He’s not the descendant of the Dutch master, but this Vandyk’s impressionism has a powerful individuality.
An artist with an international reputation and a very wide range of styles.
Anthony Vandyk insists he’s not descended from the Dutch master of the same name, but a number of his paintings done in the traditional style could stand comparison with the renaissance Vandyke. Anthony exhibitions having received very favourable reviews and such mainstream art centres as Amsterdam and Barcelona.
Without disparaging any particular art form, it’s fair to say that not all artists who are producing impressionist works are also capable a realistic one. Vandyk is perfectly capable of realistic works up to the standard of the ultra-realistic wildlife paintings that are enjoying popularity, and has the paintings and sketches to prove it.
“But I am bored with realism, “says Vandyk and although he sketches constantly in a realistic style, his current paintings are unique type of impressionism he calls “mosaics in circles.” “Vandyk’s impressionism is somewhat different from that exemplified by the Pillar of Fire, the famous – or infamous – work that consists of one red stripe bordered by two black stripes and for which the National Gallery of Canada parted with $100,000.
Physically Vandyk’s mosiacs consist of thousands of individual pieces of paint, applied with a knife. The subjects “Mexican Fisherboy” or “Mare and Foal” are realistic enough to be instantly recognizable, but they are subtly woven into a series of circles or ovals. In a blend of realism and impressionism, the subjects seem to naturally adopt the circular or oval existence. In the “Mare and Foal,” the mare curves down to touch the foal and the foal curves up to suckle the mare, completing the circle.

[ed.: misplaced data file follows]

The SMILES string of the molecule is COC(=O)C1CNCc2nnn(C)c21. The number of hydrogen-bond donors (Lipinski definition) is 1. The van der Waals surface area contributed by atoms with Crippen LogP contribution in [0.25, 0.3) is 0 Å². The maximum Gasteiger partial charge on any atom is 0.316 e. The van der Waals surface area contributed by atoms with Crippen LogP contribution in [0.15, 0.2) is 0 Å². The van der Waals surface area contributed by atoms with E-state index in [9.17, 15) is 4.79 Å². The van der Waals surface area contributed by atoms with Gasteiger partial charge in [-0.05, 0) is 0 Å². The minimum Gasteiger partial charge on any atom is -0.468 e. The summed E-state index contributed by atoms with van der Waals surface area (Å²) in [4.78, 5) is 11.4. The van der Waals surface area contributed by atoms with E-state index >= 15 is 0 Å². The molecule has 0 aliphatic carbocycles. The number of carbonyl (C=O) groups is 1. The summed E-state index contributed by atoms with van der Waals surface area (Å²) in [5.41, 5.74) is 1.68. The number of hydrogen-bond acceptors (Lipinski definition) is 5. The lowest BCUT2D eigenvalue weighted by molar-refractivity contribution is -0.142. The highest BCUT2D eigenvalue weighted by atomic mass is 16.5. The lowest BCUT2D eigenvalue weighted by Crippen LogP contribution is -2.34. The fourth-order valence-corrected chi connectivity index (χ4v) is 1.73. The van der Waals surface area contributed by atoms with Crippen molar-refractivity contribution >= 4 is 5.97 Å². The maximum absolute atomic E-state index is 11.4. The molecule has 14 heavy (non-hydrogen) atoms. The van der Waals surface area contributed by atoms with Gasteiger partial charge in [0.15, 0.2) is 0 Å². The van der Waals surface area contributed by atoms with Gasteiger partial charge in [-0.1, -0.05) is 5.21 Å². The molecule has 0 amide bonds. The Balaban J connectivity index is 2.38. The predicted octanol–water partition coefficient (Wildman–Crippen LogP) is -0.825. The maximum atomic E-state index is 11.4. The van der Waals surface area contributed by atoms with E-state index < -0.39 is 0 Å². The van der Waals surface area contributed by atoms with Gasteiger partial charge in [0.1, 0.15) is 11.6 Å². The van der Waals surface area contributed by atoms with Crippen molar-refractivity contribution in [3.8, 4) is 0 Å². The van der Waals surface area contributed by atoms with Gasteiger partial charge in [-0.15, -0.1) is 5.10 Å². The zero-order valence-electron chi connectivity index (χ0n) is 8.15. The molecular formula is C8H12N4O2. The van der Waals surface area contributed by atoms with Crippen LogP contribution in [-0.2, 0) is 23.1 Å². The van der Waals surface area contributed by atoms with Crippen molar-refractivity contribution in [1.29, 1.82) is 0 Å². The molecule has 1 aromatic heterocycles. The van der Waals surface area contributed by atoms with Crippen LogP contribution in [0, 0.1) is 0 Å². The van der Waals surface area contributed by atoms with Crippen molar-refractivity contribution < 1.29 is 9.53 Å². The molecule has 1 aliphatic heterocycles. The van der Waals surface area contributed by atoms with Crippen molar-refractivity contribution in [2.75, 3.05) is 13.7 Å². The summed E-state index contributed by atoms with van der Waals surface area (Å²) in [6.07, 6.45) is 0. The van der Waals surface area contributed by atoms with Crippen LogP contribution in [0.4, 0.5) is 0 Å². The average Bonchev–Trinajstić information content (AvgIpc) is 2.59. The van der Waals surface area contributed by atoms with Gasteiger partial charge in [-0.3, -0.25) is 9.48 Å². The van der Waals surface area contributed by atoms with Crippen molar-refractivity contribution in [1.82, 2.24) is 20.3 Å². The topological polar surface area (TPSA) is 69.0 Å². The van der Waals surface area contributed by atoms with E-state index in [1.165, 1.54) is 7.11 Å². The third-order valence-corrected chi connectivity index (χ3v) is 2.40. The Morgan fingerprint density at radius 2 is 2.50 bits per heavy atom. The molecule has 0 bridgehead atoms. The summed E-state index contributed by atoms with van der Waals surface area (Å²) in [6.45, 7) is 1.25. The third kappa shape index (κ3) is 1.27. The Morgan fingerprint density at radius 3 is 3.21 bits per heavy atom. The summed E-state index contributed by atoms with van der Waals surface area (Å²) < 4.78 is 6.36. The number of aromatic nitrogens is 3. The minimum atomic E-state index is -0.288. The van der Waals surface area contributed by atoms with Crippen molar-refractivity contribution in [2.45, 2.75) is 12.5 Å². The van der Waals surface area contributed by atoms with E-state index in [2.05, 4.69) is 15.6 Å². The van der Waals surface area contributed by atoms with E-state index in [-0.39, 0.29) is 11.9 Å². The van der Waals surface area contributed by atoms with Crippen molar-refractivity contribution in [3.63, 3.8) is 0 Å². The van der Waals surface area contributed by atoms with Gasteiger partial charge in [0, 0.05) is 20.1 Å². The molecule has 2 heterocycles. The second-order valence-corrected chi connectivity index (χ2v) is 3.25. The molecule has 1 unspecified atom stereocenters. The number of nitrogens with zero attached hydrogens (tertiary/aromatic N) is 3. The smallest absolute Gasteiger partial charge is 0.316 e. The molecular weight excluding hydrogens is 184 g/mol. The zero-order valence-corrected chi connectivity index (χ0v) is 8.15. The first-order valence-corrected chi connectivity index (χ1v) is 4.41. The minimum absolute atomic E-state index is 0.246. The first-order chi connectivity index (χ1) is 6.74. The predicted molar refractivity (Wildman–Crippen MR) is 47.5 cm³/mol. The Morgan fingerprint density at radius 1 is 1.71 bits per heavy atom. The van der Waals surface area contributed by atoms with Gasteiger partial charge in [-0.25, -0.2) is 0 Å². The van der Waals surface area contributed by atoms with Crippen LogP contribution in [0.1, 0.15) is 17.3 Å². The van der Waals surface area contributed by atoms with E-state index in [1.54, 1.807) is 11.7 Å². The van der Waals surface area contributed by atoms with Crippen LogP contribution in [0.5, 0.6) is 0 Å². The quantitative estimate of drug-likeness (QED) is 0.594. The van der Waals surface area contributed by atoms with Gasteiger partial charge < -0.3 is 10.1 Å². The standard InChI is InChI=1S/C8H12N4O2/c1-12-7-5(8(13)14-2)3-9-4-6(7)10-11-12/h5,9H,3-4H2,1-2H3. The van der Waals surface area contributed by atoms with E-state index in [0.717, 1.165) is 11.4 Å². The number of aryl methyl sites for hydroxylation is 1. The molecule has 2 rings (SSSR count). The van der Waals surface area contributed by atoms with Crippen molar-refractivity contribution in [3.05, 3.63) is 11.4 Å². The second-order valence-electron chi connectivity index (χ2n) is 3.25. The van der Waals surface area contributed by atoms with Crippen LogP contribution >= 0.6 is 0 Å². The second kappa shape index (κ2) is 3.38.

Vandyk’s realistic graphics on the other hand, feature inanimate objects and landscapes. When the two styles are placed side-by-side you would think they were done by different artists. But then Vandyk traditional “Dutch masters “could be the work of a third artist. There’s at least one type of painting that requires the skills to converge: portraiture.
Most people commissioning a portrait want a result that is recognizable as a subject. Maybe that’s why most cubist portraits hang in the artist’s own collection. However, whether they realize it or not, most clients will be dissatisfied by with a photographic realism. This isn’t just because a photograph is cheaper and it’s only partly because a degree flattery enters into many commission portraits (and most studio photographs).
“The hard part is to capture the essence of the person, “says Vandyk, “so that when you look at the painting you feel you know them. “
All too often the result of an artist’s attempt to compete with the camera is a wooden or dead rendition. Vandyk’s have that extra something, and anyone thinking of a portrait can compare the example of Vandyk’s work with a photograph.